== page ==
Dead bee

Bayer CropScience, the leading manufacturer of imidacloprid systemic-based pesticides, is the target of criticism and calls to ban the company’s products after new research findings indicate imidacloprid as a major culprit in the recent decline of honeybee populations in a condition that’s commonly referred to as colony collapse disorder. Without healthy honeybee populations contributing to the pollination of hundreds of plants, millions of farmers and fruit and vegetable crops would cease production.

Published in the most recent issue of the German journal Naturwissenschaften, the study links new evidence to the common pesticides—which treat the seeds instead of plants thereby seeping into the pollen and nectar collected by bees—as the most likely culprit in causing the inexplicable widespread die-off of major bee populations.

The study, titled “Pesticide exposure in honey bees results in increased levels of the gut pathogen Nosema,” was led by Dr Jeffrey Pettis, the head of the US Department of Agriculture’s Bee Research Laboratory, and found that bees exposed to minute amounts of the pesticide imidacloprid were three times as likely to develop infections from nosema, a parasitic fungus highly dangerous for honeybees. The recent findings have led to calls to ban the use of neonicotinoids—insecticides containing imidacloprid—by leading insect conservation organizations and advocacy groups.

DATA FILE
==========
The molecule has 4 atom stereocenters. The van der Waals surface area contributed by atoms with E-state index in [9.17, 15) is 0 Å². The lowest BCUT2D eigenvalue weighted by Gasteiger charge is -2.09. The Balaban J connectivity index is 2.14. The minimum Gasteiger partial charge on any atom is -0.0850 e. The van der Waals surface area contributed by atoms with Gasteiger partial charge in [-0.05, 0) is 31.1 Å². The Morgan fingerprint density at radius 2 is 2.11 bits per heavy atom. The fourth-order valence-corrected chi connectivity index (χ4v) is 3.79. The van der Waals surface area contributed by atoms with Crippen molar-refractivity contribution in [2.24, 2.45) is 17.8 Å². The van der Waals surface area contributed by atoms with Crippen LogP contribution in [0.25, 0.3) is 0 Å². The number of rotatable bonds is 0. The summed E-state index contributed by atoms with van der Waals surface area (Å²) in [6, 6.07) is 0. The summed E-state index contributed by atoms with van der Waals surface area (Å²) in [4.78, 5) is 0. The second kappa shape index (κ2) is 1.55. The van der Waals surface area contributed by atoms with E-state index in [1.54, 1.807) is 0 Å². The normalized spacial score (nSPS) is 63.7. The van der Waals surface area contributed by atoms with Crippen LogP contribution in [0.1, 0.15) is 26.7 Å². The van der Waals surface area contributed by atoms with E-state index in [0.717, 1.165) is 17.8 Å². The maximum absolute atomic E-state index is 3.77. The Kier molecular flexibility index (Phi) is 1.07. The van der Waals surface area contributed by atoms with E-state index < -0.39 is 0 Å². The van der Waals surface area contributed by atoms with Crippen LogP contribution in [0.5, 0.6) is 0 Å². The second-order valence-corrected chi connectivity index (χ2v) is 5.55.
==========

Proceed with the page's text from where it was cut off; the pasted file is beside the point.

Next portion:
Bayer CropScience is a division of the German chemical company, Bayer AG, and was formerly Aventis CropScience before being acquired by Bayer in 2002. Among its portfolio of imidacloprid pesticides are the brands:  Amigo®, Blindage®, CropStar®, Gaucho®,  Prestige® and Zorro®.

A recent study conducted by San Francisco State University named a parasitic fly (Apocephalus borealis) as another possible cause of colony collapse disorder as the flies make the bees disoriented, eventually killing them.

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Image: orangeacid